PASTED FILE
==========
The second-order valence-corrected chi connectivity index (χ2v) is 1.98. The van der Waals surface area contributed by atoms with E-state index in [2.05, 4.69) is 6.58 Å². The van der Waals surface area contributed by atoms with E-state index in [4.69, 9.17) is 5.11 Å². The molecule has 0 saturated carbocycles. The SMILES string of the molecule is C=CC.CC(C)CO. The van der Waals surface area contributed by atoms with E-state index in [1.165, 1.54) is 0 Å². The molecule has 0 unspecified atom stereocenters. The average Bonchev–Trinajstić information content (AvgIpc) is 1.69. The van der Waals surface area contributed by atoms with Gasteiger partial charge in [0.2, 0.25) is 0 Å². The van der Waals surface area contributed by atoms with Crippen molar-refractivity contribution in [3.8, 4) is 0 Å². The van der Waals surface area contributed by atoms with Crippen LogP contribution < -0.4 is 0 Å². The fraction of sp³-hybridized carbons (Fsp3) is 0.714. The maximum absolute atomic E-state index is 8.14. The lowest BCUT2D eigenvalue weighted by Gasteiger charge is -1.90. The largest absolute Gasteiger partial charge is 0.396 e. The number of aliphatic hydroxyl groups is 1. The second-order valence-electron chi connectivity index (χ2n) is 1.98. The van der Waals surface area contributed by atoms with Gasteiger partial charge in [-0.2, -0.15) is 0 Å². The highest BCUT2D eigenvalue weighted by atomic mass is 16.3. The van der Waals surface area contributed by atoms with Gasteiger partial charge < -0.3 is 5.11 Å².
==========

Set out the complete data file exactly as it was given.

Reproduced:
The second-order valence-corrected chi connectivity index (χ2v) is 1.98. The van der Waals surface area contributed by atoms with E-state index in [2.05, 4.69) is 6.58 Å². The van der Waals surface area contributed by atoms with E-state index in [4.69, 9.17) is 5.11 Å². The molecule has 0 saturated carbocycles. The SMILES string of the molecule is C=CC.CC(C)CO. The van der Waals surface area contributed by atoms with E-state index in [1.165, 1.54) is 0 Å². The molecule has 0 unspecified atom stereocenters. The average Bonchev–Trinajstić information content (AvgIpc) is 1.69. The van der Waals surface area contributed by atoms with Gasteiger partial charge in [0.2, 0.25) is 0 Å². The van der Waals surface area contributed by atoms with Crippen molar-refractivity contribution in [3.8, 4) is 0 Å². The van der Waals surface area contributed by atoms with Crippen LogP contribution < -0.4 is 0 Å². The fraction of sp³-hybridized carbons (Fsp3) is 0.714. The maximum absolute atomic E-state index is 8.14. The lowest BCUT2D eigenvalue weighted by Gasteiger charge is -1.90. The largest absolute Gasteiger partial charge is 0.396 e. The number of aliphatic hydroxyl groups is 1. The second-order valence-electron chi connectivity index (χ2n) is 1.98. The van der Waals surface area contributed by atoms with Gasteiger partial charge in [-0.2, -0.15) is 0 Å². The highest BCUT2D eigenvalue weighted by atomic mass is 16.3. The van der Waals surface area contributed by atoms with Gasteiger partial charge < -0.3 is 5.11 Å².